by David Korzinski | March 8, 2021 11:37 am
Oh dear, what can the matter be? This latest episode of COVID-19 upset is brought to you by a couple of chief medical officers on opposite ends of the country, and an organization you’ve probably never heard of unless it was your business to hear about it.
To the west, British Columbia’s Dr. Bonnie Henry was at the helm of an audacious decision (well, audacious by Canadian standards) to lengthen the time between first and second injections of available COVID-19 vaccines from 42 days to four months. This initially put new guidance from B.C. at odds with the public pronouncements of the National Advisory Committee on Immunization (NACI), at first leading to confusion (before NACI aligned its message days later) and later causing 90-year-olds in B.C. to learn their second shot wasn’t coming for some time, in turn leading local opposition politicians to rail.
To the east, Dr. Robert Strang was musing out loud about how to best to administer a limited supply of AstraZeneca product being delivered to Nova Scotia, in part because that same NACI was not recommending that this vaccine to be approved for people over age 65, while its efficacy at preventing COVID-19 among younger people wasn’t reported to be as high as other vaccines.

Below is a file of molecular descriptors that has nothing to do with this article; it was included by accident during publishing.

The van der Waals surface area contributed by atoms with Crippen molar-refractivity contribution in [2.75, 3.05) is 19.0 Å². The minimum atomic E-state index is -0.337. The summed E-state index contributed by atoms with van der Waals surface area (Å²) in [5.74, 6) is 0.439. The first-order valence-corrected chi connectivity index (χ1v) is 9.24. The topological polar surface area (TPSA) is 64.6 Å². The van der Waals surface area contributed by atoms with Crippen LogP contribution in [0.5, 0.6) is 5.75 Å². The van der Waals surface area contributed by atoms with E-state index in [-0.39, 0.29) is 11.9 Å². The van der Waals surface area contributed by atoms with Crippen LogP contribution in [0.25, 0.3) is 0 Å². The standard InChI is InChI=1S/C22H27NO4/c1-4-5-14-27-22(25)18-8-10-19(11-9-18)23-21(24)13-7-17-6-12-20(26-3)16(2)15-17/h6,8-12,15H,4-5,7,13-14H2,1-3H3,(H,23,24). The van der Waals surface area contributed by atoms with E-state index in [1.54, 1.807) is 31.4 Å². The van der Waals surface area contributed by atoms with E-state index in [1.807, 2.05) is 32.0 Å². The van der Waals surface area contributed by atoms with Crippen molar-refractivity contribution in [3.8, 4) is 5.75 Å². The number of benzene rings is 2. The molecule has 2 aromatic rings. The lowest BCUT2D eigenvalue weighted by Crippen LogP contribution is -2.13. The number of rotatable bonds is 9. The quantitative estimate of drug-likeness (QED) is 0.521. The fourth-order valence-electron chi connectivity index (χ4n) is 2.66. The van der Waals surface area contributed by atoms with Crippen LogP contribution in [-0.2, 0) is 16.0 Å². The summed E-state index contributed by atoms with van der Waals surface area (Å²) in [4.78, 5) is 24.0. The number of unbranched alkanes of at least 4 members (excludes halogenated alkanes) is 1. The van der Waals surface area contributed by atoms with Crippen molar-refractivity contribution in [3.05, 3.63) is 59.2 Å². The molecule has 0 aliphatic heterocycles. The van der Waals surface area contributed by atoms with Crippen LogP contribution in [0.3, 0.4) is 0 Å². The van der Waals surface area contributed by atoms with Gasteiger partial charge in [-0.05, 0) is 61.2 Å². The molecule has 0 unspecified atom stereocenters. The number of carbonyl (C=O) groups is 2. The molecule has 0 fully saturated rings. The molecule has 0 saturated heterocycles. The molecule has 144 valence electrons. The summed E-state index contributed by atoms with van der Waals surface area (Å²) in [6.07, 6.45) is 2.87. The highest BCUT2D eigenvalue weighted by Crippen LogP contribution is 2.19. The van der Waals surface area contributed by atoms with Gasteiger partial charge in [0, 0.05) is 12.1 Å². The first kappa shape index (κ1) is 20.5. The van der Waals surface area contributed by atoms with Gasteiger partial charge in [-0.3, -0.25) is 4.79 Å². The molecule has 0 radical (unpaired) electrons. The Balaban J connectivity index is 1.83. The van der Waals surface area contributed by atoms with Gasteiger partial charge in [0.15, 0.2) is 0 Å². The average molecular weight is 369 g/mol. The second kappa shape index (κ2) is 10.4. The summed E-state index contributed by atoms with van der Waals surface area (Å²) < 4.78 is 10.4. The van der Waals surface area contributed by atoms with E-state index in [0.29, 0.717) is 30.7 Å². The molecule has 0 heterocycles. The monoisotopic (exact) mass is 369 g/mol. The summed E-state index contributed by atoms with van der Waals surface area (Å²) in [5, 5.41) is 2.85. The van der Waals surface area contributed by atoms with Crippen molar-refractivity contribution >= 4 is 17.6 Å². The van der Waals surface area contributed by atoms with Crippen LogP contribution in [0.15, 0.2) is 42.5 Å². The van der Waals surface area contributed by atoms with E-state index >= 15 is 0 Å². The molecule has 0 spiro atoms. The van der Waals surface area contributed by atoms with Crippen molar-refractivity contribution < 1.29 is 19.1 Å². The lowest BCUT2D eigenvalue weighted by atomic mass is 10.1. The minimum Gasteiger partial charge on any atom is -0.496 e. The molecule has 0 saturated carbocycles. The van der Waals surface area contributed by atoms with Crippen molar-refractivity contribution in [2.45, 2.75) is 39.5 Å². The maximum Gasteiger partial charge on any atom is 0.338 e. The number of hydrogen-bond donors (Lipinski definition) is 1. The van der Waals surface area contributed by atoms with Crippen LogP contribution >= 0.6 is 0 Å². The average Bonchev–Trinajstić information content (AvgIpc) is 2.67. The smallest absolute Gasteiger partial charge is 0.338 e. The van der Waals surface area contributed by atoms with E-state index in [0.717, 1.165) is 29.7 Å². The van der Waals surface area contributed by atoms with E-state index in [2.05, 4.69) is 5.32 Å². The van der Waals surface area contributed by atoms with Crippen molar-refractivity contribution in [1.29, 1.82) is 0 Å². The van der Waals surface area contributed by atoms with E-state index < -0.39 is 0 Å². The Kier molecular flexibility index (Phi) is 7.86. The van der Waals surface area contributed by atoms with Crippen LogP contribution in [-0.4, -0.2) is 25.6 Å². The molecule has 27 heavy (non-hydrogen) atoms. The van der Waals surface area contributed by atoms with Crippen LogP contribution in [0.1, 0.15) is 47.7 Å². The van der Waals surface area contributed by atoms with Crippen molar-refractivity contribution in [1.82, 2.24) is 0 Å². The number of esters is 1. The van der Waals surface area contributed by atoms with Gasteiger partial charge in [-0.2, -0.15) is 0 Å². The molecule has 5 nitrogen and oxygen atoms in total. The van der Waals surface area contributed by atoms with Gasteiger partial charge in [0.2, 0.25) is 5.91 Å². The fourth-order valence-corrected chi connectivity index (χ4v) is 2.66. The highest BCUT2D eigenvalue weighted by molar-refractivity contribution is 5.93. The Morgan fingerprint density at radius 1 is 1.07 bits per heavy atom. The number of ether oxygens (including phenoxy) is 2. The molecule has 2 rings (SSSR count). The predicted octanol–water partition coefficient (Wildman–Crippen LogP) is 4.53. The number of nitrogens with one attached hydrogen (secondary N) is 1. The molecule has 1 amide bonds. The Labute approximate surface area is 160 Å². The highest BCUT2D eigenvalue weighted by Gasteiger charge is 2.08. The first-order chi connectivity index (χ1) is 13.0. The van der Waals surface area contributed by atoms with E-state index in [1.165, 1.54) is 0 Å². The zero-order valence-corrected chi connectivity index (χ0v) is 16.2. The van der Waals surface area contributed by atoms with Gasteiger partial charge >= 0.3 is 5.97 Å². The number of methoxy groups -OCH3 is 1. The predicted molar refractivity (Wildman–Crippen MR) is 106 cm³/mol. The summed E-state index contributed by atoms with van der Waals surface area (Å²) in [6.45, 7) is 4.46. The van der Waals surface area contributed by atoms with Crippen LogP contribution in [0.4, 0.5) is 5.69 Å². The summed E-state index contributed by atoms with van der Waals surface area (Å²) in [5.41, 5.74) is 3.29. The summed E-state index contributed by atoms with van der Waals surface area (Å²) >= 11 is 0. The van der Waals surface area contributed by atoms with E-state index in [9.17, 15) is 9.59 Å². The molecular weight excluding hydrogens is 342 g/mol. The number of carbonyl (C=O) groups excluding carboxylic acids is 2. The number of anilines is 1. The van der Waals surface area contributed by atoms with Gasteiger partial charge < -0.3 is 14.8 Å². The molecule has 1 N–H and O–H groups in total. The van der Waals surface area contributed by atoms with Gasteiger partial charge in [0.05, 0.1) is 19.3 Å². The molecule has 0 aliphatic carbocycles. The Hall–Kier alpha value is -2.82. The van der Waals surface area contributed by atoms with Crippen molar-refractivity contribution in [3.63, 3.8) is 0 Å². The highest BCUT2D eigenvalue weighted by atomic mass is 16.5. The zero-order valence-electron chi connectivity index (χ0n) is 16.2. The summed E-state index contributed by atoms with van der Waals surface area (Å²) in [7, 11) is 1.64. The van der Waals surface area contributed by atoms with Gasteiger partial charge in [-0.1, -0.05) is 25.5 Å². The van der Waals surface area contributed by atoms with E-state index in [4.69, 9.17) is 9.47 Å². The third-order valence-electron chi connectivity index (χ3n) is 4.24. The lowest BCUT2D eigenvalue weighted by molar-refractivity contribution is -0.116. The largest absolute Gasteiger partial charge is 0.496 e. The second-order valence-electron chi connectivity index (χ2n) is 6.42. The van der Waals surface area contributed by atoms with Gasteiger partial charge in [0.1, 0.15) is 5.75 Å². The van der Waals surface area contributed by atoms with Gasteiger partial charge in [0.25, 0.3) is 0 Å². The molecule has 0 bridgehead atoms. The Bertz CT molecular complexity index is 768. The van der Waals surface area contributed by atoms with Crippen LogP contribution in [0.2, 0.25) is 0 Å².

News reports spoke of consternation and mixed messages.
“This will cause confusion!” cried some political watchers. “It could drive up vaccine hesitancy!” (This isn’t actually true – at least not so far. Data to be released in the coming days by the Angus Reid Institute will show that the desire and urgency among Canadians to be vaccinated hasn’t significantly budged).
For the rest of this piece, please view it on the Ottawa Citizen’s site where it was initially published.
Image – CHAD HIPOLITO /THE CANADIAN PRESS
Source URL: https://angusreid.org/confusion-some-but-covid-expertise-is-evolving/
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